I grew up on a farm in rural Iowa. Because my dad raised a few dairy cattle, we never took a family vacation. That is, not until my mom discovered The House on the Rock. It was my first Midwest tourist attraction. I still remember it like we visited yesterday.
Mom figured we could drive to The House on the Rock located in Spring Green, Wisconsin, see the sights, and drive home again the very same day. This would allow Dad time to milk the cows in the very early morning. We would return in time for a late milking in the evening. Only now do I realize the momentous sacrifice my folks made for that brief family vacation.
Attractions close to home
Ever since that childhood vacation, I’ve made a point to check out any and all Midwest tourist attractions along our travel routes. If you’ve wondered about attractions in the Midwest, and want to save on fuel costs this year, consider staying closer to home—if you are fortunate enough to live in fantastic flyover country, that is.
House on the Rock
The House on the Rock in Spring Green, Wisconsin. Things have changed since my family and I visited in the late ’60s. The Infinity Room is still there. It extends out from the house over 200 feet, off the side of a cliff. Without any visible support beams, you are suspended above the forest floor far below. Today, the many rooms in this fantastic house are home to many rare (and odd) collections of varying items. The House on the Rock holds special events at Halloween and Christmas. If you’re in the area, it’s worth a stop.
Austin, Minnesota. Mystery meat lovers unite! A tour of the SPAM® Museum is led by professional “SPAMbassadors” who will tell you that 44,000 cans of SPAM come down the conveyor belt each hour! There are nine galleries in this 14,000-square-foot museum. Each gallery features interactive games, information, and photo opportunities. Best of all, this museum tour is free.
Future Birthplace of James T. Kirk
Riverside, Iowa. Star Trek fans will delight to see the predicted birthplace of Kirk, captain of the famous Starship Enterprise. (His birthdate? March 22, 2233.) A stop at this unusual Midwest attraction will allow visitors to view a bronze statue of Captain Kirk, and tour the Star Trek Voyage Home Museum. Who wouldn’t want a selfie with Spock, McCoy, or Kirk?
Sikeston, Missouri. If you’re traveling on Interstate 55 along Missouri’s eastern border, stop and eat at Lambert’s Café. You’ll see billboards advertising this iconic restaurant. “Home of the throwed rolls” is Lambert’s famous motto. That’s because years ago, the owner was swamped with customers. He was so busy that rather than deliver his yummy wheat rolls to a table, he tossed them to customers instead. The practice continues today. It’s really fun—and the food is good, too!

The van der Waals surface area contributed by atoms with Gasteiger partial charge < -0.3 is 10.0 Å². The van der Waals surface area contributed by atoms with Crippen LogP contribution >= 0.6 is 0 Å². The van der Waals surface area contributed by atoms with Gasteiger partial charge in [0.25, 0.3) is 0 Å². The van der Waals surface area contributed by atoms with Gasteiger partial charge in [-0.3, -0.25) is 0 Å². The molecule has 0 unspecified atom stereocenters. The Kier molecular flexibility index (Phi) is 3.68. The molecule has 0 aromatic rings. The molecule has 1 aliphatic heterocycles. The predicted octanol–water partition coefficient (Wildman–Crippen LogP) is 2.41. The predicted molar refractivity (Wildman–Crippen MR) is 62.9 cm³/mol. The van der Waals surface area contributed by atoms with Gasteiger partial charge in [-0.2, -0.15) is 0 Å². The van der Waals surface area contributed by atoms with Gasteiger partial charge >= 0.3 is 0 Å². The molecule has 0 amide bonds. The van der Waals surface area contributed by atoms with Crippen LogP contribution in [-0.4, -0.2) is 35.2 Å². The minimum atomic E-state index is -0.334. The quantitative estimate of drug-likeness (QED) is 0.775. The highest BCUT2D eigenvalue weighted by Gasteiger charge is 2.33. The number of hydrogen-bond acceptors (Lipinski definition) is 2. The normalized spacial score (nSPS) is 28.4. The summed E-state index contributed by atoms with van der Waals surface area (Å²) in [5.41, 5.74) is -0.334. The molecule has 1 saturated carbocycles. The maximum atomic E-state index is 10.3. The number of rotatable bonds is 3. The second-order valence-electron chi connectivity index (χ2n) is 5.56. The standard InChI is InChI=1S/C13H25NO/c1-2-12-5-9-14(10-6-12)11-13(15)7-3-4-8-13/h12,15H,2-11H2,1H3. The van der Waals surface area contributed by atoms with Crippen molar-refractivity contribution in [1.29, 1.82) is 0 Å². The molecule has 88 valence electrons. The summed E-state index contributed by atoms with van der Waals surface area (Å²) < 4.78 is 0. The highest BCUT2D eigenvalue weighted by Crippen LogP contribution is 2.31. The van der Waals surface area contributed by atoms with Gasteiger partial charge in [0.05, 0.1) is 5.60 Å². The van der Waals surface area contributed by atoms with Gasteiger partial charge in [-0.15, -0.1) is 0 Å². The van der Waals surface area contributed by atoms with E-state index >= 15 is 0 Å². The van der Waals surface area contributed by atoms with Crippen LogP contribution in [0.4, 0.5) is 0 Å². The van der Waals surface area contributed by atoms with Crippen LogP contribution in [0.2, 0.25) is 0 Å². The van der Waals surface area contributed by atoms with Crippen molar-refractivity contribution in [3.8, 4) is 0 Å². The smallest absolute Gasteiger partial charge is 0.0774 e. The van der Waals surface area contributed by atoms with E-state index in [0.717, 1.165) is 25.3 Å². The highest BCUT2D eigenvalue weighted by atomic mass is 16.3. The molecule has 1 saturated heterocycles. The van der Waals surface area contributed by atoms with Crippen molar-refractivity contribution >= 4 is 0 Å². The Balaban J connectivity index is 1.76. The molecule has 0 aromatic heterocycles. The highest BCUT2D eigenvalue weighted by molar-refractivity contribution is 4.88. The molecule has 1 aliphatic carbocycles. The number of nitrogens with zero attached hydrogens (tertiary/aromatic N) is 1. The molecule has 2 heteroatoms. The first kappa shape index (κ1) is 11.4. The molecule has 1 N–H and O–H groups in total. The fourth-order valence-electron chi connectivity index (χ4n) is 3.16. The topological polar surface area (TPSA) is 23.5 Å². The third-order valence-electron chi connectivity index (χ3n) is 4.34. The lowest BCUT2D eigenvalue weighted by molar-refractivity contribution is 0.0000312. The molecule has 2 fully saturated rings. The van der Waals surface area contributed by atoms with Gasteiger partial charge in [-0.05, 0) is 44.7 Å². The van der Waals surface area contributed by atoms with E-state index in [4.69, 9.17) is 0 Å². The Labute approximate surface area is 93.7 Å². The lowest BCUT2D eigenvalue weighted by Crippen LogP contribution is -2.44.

Alliance, Nebraska. You’ve heard of Stonehenge. This is Nebraska’s version. Jim Reinders built Carhenge in tribute to his father, who once lived on the site. Reinders used Stonehenge as a model. Instead of boulders, Reinders used cars. Yes, he used 38 cars (mostly models from the ’50s and ’60s). He arranged the cars in a circle with the same diameter as Stonehenge. The cars were placed in the same positions as the famous English monument, too. Carhenge is off the road a bit, but worth the trip. Hint: If you can’t visit Carhenge, check out The Cadillac Ranch off Route 66 near Amarillo, Texas.
Leaning Tower of Niles
Niles, Illinois. Located outside of Chicago is a little piece of Italy. This half-size replica of the original Leaning Tower of Pisa was the idea of prominent businessman Robert Ilg. Dedicated to preserving the natural beauty of the region, Ilg made a 22-acre park. The Leaning Tower was constructed in the 1920s, to disguise a water tower that supplied water to one of the park’s pools. It makes a perfect backdrop for photos and is well worth the stop. The Leaning Tower of Niles is on the National Register of Historic Places.
Dorothy’s house in the “Wizard of Oz”
Liberal, Kansas. Fans of the iconic movie will love touring a replica of Dorothy’s cottage home. You can relive parts of the movie as you tour the 5,000-square-foot animated exhibit hall. The gift shop offers lots of movie memorabilia, of course. For fans of the Oz movie, it’s a must see!
Sure, they’re on the “kitschy” side of tourism, but that’s what makes these unusual Midwest tourist attractions so much fun. Do you have favorite places to put on the list? Please comment below.
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